Oser Communications Group

Gourmet News May 2017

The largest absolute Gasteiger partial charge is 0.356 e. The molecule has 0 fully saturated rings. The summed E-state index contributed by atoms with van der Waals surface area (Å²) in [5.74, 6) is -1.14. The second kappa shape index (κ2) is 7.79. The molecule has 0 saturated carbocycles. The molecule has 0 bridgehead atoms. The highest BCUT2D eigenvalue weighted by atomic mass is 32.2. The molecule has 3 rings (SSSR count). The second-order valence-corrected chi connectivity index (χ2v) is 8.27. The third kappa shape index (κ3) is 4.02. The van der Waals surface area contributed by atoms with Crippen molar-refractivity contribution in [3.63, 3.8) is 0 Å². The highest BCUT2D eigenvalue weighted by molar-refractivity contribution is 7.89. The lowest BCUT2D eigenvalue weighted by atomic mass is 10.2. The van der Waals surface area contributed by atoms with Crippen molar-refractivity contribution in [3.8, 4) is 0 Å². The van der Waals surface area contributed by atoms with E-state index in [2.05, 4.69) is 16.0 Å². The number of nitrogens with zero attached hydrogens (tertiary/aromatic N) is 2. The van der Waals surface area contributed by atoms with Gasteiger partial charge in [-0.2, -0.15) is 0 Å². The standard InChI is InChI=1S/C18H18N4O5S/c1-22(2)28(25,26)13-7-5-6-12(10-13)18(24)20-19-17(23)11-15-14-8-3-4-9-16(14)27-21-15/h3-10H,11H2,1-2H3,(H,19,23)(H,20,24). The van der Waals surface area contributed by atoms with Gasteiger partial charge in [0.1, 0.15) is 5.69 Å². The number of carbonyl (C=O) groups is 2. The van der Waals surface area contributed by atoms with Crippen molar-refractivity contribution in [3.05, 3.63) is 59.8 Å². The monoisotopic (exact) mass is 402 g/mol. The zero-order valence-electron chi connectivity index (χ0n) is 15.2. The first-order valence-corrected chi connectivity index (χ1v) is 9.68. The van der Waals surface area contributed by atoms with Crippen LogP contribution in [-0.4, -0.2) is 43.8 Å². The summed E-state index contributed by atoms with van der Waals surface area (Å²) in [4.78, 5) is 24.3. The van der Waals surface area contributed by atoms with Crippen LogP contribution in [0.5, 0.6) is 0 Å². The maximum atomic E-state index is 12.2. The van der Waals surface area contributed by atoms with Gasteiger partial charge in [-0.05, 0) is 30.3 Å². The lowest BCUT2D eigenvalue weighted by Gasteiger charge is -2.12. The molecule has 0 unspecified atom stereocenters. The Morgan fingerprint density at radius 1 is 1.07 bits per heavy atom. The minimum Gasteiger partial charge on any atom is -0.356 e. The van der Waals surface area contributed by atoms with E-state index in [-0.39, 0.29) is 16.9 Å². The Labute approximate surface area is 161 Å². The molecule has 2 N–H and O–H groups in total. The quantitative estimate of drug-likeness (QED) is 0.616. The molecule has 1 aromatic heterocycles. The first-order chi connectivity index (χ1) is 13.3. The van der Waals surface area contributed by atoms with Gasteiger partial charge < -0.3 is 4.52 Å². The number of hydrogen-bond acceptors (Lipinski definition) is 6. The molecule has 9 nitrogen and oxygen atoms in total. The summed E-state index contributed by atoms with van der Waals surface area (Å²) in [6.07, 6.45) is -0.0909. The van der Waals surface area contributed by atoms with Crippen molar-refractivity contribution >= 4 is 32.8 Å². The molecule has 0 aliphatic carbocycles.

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BY LORRIE BAUMANN Natural food producers are mo- bilizing to take the lead in the fight to reverse climate change caused by human activity. It's just good business to reduce the po- tential risks of global catastrophe, they say. "Growing food is de- pendent on a climate that's con- ducive to growing food," said Sheila Ongie, Sustainability Spe- cialist for the National Co-Op Grocers Association. "Our entire industry in food is dependent on a stable and predictable climate." "It's important that we bring our philosophical understanding into the heart of commerce," added Gary Hirshberg, Chairman BY LORRIE BAUMANN Texas is known for many things – cheese really isn't one of them. Rich Rogers, the co-Owner and Proprietor of Scardello Artisan Cheese, is out to change that. "Texas has al- ways been known for cattle and really wonderful farms and ranch land," he says. "There are really wonder- ful cheeses made here.... We get the question a lot about whether we make cheese in Texas. We do, and we make great cheese." Rogers opened Scardello in 2008 after a career as a filmmaker Cutting the Cheese at Scardello's Artisan Cheese in the Big D Continued on PAGE 16 Continued on PAGE 8 Continued on PAGE 11 that taught him the value of sto- rytelling, a skill that still stands him in good stead today. "One of the things I like about being a cheesemonger – which is the greatest job in the world – is that you get to tell better stories," he says. "You get to tell stories about how they started, stories about the farm, stories about the process. That's one of the reasons I love to visit producers when I can. I encourage my staff to do the same thing – to have those ex- periences and be able to tell sto- ries first-hand about being there and watching it happen." Even though his first career as- pirations lay elsewhere, Rogers had always loved food and cook- ing, and his love affair with cheese blossomed after he took a class in New York with some of the people who are his cheese he- roes today. He came home from that class and broke the news to his wife that he wanted to open a cheese shop. He was met, he says, with That Look. "Then she came on board. And now she loves it," he says. Scardello Artisan Cheese, named after Rogers' grandfather who gave Rogers a love of cook- ing and the conviction that food is something to share, now oper- ates in two locations in the Dal- las metropolitan area – a 1,600-square foot flagship store in Oak Lawn, one of the wealth- ier of the city's neighborhoods, Key Trends Shaping Future of Grocery Retailing Natural Foods Companies Band Together to Combat Global Warming and former CEO of organic dairy producer Stonyfield Farm. "Until November 8, we thought we were winning. This shows us how frag- ile it is." March 8 marked the official launch of a new Climate Collabo- rative, an association of natural food manufacturers, retailers, dis- tributors and suppliers from the natural foods industry who have banded together to take action on a problem that's already having negative impacts on their partic- ular businesses as well as on the planet in general. "You know that things are happening, and climate is changing," said Katherine De- Matteo, the Executive Director of the Sustainable Food Trade Asso- ciation and a leader in the Cli- mate Collaborative, which announced its initiative in Ana- heim, California, during a confer- ence day leading off the annual Natural Products Expo West. "There's opportunities in there for us to take the initiative.... Our idea is to inspire and ignite." The Climate Collaborative is drawing its leadership from a range of natural products manu- facturers, business and policy consultants and non-profit organ- izations already working on is- sues related to food sustainability BY LORRIE BAUMANN Practical solutions to reverse global warming already exist, and most of them are worthwhile to do even if they weren't tied to- gether with climate change, ac- cording to Paul Hawken, Founder of Project Drawdown and editor of the recently pub- lished "Drawdown: The Most Comprehensive Plan Ever Pro- posed to Reverse Global Warm- ing." Hawken reviewed some of these strategies and technologies for addressing climate change during a March 8 address at Nat- Continued on PAGE 6 Global Warming Reversal Tools Already Available ural Products Expo West, held in Anaheim, California. Hawken started Project Draw- down in 2013 after it became ob- vious that global discussions about climate change were gloomy and becoming more alarming all the time, and that their focus was on slowing down climate change rather than re- versing it. He defines "draw- down" as that point in time when greenhouse gases peak and begin to decline on a year-to-year basis. "The rhetoric about climate change is about reduction, about slowing. If you're going down the wrong road, it's still the wrong road, even if you slow down," he said. "You don't want to solve cli- mate change. It's like changing change. You want change. What we can do is reverse global warm- ing. We don't want to fight cli- mate change or do the war on carbon. This black/white duality is the cause of the problem." "If you Google the top solu- tions to climate change, what you get is proverbs," he added. What could be said 20 years ago is even truer today: the U.S. food retailing business has never been more competitive. According to "The Future of Food Retailing: Value Grocery Shopping in the U.S.," a brand new report by mar- ket research firm Packaged Facts, there are a number of trends that are putting pressure on food re- tailers of all stripes, from super- markets whose bread and butter is groceries to supercenters and drugstores for which food is a smaller but still crucial part of the product mix. "Food retail is evolving. The customer is king, and perhaps more than any time in history, the consumers are firmly in control. Competition from multiple chan- nels is unrelenting, and retailers must be creative and innovative in their marketing, products of- ferings, services, and even store designs just to garner even a sem- blance of consumer loyalty," says David Sprinkle, Research Direc- tor, Packaged Facts. In "The Future of Food Retail- ing: Value Grocery Shopping in the U.S.," Packaged Facts identi- fies several trends impacting the food and beverage retail market. Three of the most prominent are VOLUME 82, NUMBER 5 MAY 2017 n $7.00 NEWS & NOTES n Baby Boomers Still Driving the American Economy PAGE 4 RETAILER NEWS n Meijer Fleet Driver Recognized by Michigan Trucking Association PAGE 10 SUPPLIER NEWS n Emmi Roth USA Launches New Roth Organics Cheese Line PAGE 13 (following Sweets & Treats) NATURALLY HEALTHY n Whole Cow Milk Yogurts from Bellwether Farms PAGE 17 HOT PRODUCTS n PAGE 20 News ..............................................4 Ad Index .......................................23 Calendar.......................................23 www.gourmetnews.com G OURMET N EWS T H E B U S I N E S S N E W S P A P E R F O R T H E G O U R M E T I N D U S T R Y ® SPECIAL ISSUE INSIDE: Sweets & Treats SEE INSERT (Following Page 12) NEWS & NOTES: Vermont Creamery Acquired SEE PAGE 5 HOT PRODUCTS: Kusha SEE PAGE 20